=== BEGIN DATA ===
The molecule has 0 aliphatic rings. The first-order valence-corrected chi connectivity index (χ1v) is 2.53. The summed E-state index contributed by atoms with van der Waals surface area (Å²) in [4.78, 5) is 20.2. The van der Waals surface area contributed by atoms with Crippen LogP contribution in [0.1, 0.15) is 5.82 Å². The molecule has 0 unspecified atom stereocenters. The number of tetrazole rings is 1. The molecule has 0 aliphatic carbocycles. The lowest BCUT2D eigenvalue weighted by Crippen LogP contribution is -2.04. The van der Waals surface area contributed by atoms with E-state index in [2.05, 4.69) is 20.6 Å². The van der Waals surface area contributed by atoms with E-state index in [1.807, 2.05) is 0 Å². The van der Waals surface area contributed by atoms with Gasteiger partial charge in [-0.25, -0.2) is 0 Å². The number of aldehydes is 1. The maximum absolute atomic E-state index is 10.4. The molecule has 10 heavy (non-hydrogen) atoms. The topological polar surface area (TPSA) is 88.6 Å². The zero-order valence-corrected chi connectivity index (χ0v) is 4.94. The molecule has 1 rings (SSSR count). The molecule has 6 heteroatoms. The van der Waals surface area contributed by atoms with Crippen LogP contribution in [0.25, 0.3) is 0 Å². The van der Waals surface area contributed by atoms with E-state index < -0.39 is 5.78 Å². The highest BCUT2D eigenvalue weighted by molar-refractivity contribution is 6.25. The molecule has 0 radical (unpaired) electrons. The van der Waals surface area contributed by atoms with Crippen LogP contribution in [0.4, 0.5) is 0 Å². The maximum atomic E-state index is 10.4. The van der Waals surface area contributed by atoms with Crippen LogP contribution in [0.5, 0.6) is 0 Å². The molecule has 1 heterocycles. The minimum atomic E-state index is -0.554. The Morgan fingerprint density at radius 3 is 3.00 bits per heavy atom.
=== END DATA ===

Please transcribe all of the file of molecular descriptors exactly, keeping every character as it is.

The molecule has 0 aliphatic rings. The first-order valence-corrected chi connectivity index (χ1v) is 2.53. The summed E-state index contributed by atoms with van der Waals surface area (Å²) in [4.78, 5) is 20.2. The van der Waals surface area contributed by atoms with Crippen LogP contribution in [0.1, 0.15) is 5.82 Å². The molecule has 0 unspecified atom stereocenters. The number of tetrazole rings is 1. The molecule has 0 aliphatic carbocycles. The lowest BCUT2D eigenvalue weighted by Crippen LogP contribution is -2.04. The van der Waals surface area contributed by atoms with E-state index in [2.05, 4.69) is 20.6 Å². The van der Waals surface area contributed by atoms with E-state index in [1.807, 2.05) is 0 Å². The van der Waals surface area contributed by atoms with Gasteiger partial charge in [-0.25, -0.2) is 0 Å². The number of aldehydes is 1. The maximum absolute atomic E-state index is 10.4. The molecule has 10 heavy (non-hydrogen) atoms. The topological polar surface area (TPSA) is 88.6 Å². The zero-order valence-corrected chi connectivity index (χ0v) is 4.94. The molecule has 1 rings (SSSR count). The molecule has 6 heteroatoms. The van der Waals surface area contributed by atoms with Crippen LogP contribution in [0.25, 0.3) is 0 Å². The van der Waals surface area contributed by atoms with E-state index < -0.39 is 5.78 Å². The highest BCUT2D eigenvalue weighted by molar-refractivity contribution is 6.25. The molecule has 0 radical (unpaired) electrons. The van der Waals surface area contributed by atoms with Crippen LogP contribution in [0.4, 0.5) is 0 Å². The maximum atomic E-state index is 10.4. The van der Waals surface area contributed by atoms with Crippen LogP contribution in [0.5, 0.6) is 0 Å². The molecule has 1 heterocycles. The minimum atomic E-state index is -0.554. The Morgan fingerprint density at radius 3 is 3.00 bits per heavy atom.